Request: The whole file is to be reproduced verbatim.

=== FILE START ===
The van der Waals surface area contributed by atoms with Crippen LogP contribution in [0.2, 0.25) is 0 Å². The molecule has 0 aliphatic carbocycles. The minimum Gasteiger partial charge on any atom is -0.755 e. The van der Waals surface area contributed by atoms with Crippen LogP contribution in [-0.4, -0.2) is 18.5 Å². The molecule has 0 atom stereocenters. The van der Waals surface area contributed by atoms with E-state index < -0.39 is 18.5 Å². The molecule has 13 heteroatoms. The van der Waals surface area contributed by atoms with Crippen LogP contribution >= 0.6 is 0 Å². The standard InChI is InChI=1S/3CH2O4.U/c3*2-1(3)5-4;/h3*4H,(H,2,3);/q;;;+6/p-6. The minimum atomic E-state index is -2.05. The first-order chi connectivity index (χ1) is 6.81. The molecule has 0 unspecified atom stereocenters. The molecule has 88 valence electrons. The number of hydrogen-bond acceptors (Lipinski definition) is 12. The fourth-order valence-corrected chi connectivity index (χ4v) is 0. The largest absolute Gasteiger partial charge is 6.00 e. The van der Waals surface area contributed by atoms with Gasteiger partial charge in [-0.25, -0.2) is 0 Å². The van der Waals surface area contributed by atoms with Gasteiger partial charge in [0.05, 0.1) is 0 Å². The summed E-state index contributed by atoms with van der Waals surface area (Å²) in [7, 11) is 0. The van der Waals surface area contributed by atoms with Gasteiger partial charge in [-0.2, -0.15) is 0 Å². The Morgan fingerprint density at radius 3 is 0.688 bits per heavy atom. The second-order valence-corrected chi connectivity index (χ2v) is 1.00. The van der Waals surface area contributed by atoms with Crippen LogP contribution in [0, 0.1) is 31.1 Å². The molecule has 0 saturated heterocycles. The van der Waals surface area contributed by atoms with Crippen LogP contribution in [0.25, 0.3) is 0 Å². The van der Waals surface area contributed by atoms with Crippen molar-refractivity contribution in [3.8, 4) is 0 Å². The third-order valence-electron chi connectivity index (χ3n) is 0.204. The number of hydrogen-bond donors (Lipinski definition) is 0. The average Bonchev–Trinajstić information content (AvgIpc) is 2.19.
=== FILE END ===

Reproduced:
The van der Waals surface area contributed by atoms with Crippen LogP contribution in [0.2, 0.25) is 0 Å². The molecule has 0 aliphatic carbocycles. The minimum Gasteiger partial charge on any atom is -0.755 e. The van der Waals surface area contributed by atoms with Crippen LogP contribution in [-0.4, -0.2) is 18.5 Å². The molecule has 0 atom stereocenters. The van der Waals surface area contributed by atoms with E-state index < -0.39 is 18.5 Å². The molecule has 13 heteroatoms. The van der Waals surface area contributed by atoms with Crippen LogP contribution >= 0.6 is 0 Å². The standard InChI is InChI=1S/3CH2O4.U/c3*2-1(3)5-4;/h3*4H,(H,2,3);/q;;;+6/p-6. The minimum atomic E-state index is -2.05. The first-order chi connectivity index (χ1) is 6.81. The molecule has 0 unspecified atom stereocenters. The molecule has 88 valence electrons. The number of hydrogen-bond acceptors (Lipinski definition) is 12. The fourth-order valence-corrected chi connectivity index (χ4v) is 0. The largest absolute Gasteiger partial charge is 6.00 e. The van der Waals surface area contributed by atoms with Gasteiger partial charge in [-0.25, -0.2) is 0 Å². The van der Waals surface area contributed by atoms with Gasteiger partial charge in [0.05, 0.1) is 0 Å². The summed E-state index contributed by atoms with van der Waals surface area (Å²) in [7, 11) is 0. The van der Waals surface area contributed by atoms with Gasteiger partial charge in [-0.2, -0.15) is 0 Å². The Morgan fingerprint density at radius 3 is 0.688 bits per heavy atom. The second-order valence-corrected chi connectivity index (χ2v) is 1.00. The van der Waals surface area contributed by atoms with Crippen LogP contribution in [0, 0.1) is 31.1 Å². The molecule has 0 saturated heterocycles. The van der Waals surface area contributed by atoms with Crippen LogP contribution in [0.25, 0.3) is 0 Å². The van der Waals surface area contributed by atoms with Crippen molar-refractivity contribution in [3.8, 4) is 0 Å². The third-order valence-electron chi connectivity index (χ3n) is 0.204. The number of hydrogen-bond donors (Lipinski definition) is 0. The average Bonchev–Trinajstić information content (AvgIpc) is 2.19.